There are close linkages between the living conditions and wellbeing of children. Housing, water, sanitation, traffic, transportation, soil, air, quality of preschools, social network and parenting have a bearing on the child’s physical, social and emotional development. While it has been established that physical environment, including home and the neighbourhoods are one of the most important determinants of health, yet the issue of child mortality and morbidity due to living conditions are hardly on the agenda of the governments or agencies working with children.

7.8 million children live in slums in India where basic services and quality of housing is completely inadequate. But slums are not the only problem.  So why do we ignore living conditions? Why do we not include the interests of children in the design and planning process? One reason is that unlike health or education, there is no established sector that covers living conditions.  It is a mixture of planners, construction companies, urban development and housing and poverty alleviation ministries, etc. who mostly operate independent of each other.  The second, more critical issue is the lack of awareness about the issues related to physical environments and how they impact children.

Sights of children playing in extremely hazardous situations, on garbage has become common in almost all the slums in India. It is not just children living in urban poverty but also children from other socio-economic backgrounds who lack access to safe play spaces. Lack of the basic amenities such as well-ventilated houses, safe water, drainage, play space etc can lead to stress and violence. Most often we see this as violence against women and children. Tensions and fights for water in slums, lack of street lights or even lighting at home lead to further harassment and abuse of children. Cramped lanes, too tight to meet the space needs of people living in tiny shacks, shared water taps and toilets, a lack of waste collection, high noise levels, violation of perceived boundaries, can all lead to hostility and endanger the safety of children.  (Bartlett, 2013).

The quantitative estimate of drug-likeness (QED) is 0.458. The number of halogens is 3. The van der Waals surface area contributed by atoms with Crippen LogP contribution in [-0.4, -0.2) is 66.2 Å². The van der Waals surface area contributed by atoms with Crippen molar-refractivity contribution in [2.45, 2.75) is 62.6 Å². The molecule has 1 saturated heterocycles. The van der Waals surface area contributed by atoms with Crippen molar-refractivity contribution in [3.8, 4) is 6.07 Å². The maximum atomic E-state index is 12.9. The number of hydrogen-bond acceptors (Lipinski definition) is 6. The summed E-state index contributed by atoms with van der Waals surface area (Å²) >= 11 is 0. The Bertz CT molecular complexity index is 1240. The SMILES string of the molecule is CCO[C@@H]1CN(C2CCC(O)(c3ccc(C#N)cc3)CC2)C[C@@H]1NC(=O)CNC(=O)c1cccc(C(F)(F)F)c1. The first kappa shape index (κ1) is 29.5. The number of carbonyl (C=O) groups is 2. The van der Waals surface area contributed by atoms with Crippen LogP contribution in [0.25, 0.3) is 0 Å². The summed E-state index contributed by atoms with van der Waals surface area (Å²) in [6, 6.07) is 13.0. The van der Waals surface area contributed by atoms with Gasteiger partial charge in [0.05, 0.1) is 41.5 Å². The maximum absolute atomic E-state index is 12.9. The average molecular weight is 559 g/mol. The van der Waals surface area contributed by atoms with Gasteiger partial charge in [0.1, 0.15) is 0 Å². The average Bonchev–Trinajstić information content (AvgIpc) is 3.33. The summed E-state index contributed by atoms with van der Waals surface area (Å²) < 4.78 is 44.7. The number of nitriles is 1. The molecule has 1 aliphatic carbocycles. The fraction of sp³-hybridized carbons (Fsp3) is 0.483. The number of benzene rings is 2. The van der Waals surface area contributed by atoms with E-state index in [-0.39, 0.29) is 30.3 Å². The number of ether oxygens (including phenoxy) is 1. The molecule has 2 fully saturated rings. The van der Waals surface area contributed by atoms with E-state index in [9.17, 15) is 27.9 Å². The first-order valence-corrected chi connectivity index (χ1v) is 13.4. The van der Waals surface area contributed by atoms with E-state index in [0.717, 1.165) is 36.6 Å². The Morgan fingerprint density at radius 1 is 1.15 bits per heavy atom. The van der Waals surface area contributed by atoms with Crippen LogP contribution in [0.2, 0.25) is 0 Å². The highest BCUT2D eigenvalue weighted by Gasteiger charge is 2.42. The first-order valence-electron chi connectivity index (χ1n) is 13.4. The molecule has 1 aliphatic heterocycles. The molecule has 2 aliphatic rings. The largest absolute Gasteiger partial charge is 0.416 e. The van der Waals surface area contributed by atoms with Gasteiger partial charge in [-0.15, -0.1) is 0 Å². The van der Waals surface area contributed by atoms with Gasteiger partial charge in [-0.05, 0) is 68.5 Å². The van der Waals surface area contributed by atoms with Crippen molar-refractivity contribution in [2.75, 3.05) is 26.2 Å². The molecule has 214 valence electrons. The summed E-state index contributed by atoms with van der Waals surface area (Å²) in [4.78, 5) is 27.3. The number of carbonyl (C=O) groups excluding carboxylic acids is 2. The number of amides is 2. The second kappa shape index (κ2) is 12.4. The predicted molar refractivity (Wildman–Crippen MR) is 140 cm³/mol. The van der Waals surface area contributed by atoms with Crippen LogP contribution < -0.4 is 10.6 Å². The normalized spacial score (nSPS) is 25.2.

India’s flagship programmes such as Jawaharlal Nehru National Urban Renewal Mission (JnNURM), Rajiv Awas Yojana (RAY) or Basic Services to the Urban Poor (BSUP) have not been successful in addressing the housing or the living conditions of the urban poor nor are they “child friendly”. The barriers to children’s development are closely associated with these amenities and environment which we often term as ‘basic’ and also most often ignore them. While the buzz on ‘Smart Cities’ and ‘ Swaach Bharat Abhiyaan’ is getting louder, I urge upon our policymakers, urban planners, child rights activists, parents, communities and children themselves to ensure that we have the ‘basics’ in place and that these basics (housing that can accommodate a family of five, water and sanitation, well managed waste management system, electricity, play spaces etc) has to be child friendly and developed in consultation with children.

A strong foundation in early childhood lays the groundwork for responsible citizenship, economic prosperity, healthy communities, and successful parenting of the next generation. A weak foundation can seriously undermine the social and economic vitality of the nation.” Prof. Jack P. Shonkoff, Harvard University.

Bernard van Leer is an international private philanthropy focussed on early childhood development among disadvantaged children.